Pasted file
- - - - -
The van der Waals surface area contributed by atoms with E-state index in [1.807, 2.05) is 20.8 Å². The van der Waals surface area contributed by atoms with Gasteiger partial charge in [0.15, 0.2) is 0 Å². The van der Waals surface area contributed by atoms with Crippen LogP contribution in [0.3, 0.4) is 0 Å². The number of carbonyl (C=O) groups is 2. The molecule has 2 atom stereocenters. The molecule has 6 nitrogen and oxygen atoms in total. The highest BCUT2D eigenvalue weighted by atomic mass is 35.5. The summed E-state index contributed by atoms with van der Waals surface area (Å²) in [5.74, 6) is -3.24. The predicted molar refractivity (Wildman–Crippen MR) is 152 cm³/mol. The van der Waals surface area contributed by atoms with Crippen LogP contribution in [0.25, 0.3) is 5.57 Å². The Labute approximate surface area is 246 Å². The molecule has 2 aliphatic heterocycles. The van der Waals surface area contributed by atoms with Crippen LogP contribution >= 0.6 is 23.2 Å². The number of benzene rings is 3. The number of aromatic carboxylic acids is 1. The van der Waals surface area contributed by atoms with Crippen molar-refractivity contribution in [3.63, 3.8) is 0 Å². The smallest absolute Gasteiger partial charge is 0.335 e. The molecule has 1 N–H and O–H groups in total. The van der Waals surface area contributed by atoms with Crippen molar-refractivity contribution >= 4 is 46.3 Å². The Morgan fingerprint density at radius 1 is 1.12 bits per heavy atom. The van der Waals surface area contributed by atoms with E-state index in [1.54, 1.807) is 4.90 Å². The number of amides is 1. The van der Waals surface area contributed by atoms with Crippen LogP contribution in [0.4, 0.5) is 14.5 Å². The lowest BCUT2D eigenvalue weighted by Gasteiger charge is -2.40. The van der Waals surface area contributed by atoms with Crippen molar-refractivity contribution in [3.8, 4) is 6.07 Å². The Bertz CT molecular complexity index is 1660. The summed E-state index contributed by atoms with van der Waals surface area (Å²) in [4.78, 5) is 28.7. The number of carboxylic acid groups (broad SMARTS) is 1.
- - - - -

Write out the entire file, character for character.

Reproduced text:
The van der Waals surface area contributed by atoms with E-state index in [1.807, 2.05) is 20.8 Å². The van der Waals surface area contributed by atoms with Gasteiger partial charge in [0.15, 0.2) is 0 Å². The van der Waals surface area contributed by atoms with Crippen LogP contribution in [0.3, 0.4) is 0 Å². The number of carbonyl (C=O) groups is 2. The molecule has 2 atom stereocenters. The molecule has 6 nitrogen and oxygen atoms in total. The highest BCUT2D eigenvalue weighted by atomic mass is 35.5. The summed E-state index contributed by atoms with van der Waals surface area (Å²) in [5.74, 6) is -3.24. The predicted molar refractivity (Wildman–Crippen MR) is 152 cm³/mol. The van der Waals surface area contributed by atoms with Crippen LogP contribution in [0.25, 0.3) is 5.57 Å². The Labute approximate surface area is 246 Å². The molecule has 2 aliphatic heterocycles. The van der Waals surface area contributed by atoms with Crippen LogP contribution >= 0.6 is 23.2 Å². The number of benzene rings is 3. The number of aromatic carboxylic acids is 1. The van der Waals surface area contributed by atoms with Crippen molar-refractivity contribution in [3.63, 3.8) is 0 Å². The smallest absolute Gasteiger partial charge is 0.335 e. The molecule has 1 N–H and O–H groups in total. The van der Waals surface area contributed by atoms with Crippen molar-refractivity contribution >= 4 is 46.3 Å². The Morgan fingerprint density at radius 1 is 1.12 bits per heavy atom. The van der Waals surface area contributed by atoms with E-state index in [1.54, 1.807) is 4.90 Å². The number of amides is 1. The van der Waals surface area contributed by atoms with Crippen LogP contribution in [0.4, 0.5) is 14.5 Å². The lowest BCUT2D eigenvalue weighted by Gasteiger charge is -2.40. The van der Waals surface area contributed by atoms with Crippen molar-refractivity contribution in [3.8, 4) is 6.07 Å². The Bertz CT molecular complexity index is 1660. The summed E-state index contributed by atoms with van der Waals surface area (Å²) in [4.78, 5) is 28.7. The number of carboxylic acid groups (broad SMARTS) is 1.